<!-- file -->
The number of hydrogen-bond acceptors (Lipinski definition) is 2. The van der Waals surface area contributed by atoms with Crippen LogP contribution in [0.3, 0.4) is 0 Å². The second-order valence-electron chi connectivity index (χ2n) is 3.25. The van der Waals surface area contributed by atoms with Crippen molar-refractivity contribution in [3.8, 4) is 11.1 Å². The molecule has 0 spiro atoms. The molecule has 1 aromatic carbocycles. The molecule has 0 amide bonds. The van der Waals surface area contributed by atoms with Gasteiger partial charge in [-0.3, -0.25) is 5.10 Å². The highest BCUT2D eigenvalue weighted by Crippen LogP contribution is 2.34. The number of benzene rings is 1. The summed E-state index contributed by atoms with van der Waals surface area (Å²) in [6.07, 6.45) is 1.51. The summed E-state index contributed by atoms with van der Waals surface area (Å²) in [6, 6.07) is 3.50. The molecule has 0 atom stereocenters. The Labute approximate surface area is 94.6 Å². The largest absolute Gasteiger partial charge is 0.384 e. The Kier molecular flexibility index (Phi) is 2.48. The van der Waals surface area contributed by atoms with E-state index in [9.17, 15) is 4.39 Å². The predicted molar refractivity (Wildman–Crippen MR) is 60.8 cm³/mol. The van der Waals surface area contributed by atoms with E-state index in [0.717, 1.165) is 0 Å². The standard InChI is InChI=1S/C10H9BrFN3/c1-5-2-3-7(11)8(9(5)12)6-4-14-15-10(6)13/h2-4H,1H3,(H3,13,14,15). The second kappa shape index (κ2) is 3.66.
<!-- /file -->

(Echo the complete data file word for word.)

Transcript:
The number of hydrogen-bond acceptors (Lipinski definition) is 2. The van der Waals surface area contributed by atoms with Crippen LogP contribution in [0.3, 0.4) is 0 Å². The second-order valence-electron chi connectivity index (χ2n) is 3.25. The van der Waals surface area contributed by atoms with Crippen molar-refractivity contribution in [3.8, 4) is 11.1 Å². The molecule has 0 spiro atoms. The molecule has 1 aromatic carbocycles. The molecule has 0 amide bonds. The van der Waals surface area contributed by atoms with Gasteiger partial charge in [-0.3, -0.25) is 5.10 Å². The highest BCUT2D eigenvalue weighted by Crippen LogP contribution is 2.34. The number of benzene rings is 1. The summed E-state index contributed by atoms with van der Waals surface area (Å²) in [6.07, 6.45) is 1.51. The summed E-state index contributed by atoms with van der Waals surface area (Å²) in [6, 6.07) is 3.50. The molecule has 0 atom stereocenters. The Labute approximate surface area is 94.6 Å². The largest absolute Gasteiger partial charge is 0.384 e. The Kier molecular flexibility index (Phi) is 2.48. The van der Waals surface area contributed by atoms with E-state index in [9.17, 15) is 4.39 Å². The predicted molar refractivity (Wildman–Crippen MR) is 60.8 cm³/mol. The van der Waals surface area contributed by atoms with E-state index in [0.717, 1.165) is 0 Å². The standard InChI is InChI=1S/C10H9BrFN3/c1-5-2-3-7(11)8(9(5)12)6-4-14-15-10(6)13/h2-4H,1H3,(H3,13,14,15). The second kappa shape index (κ2) is 3.66.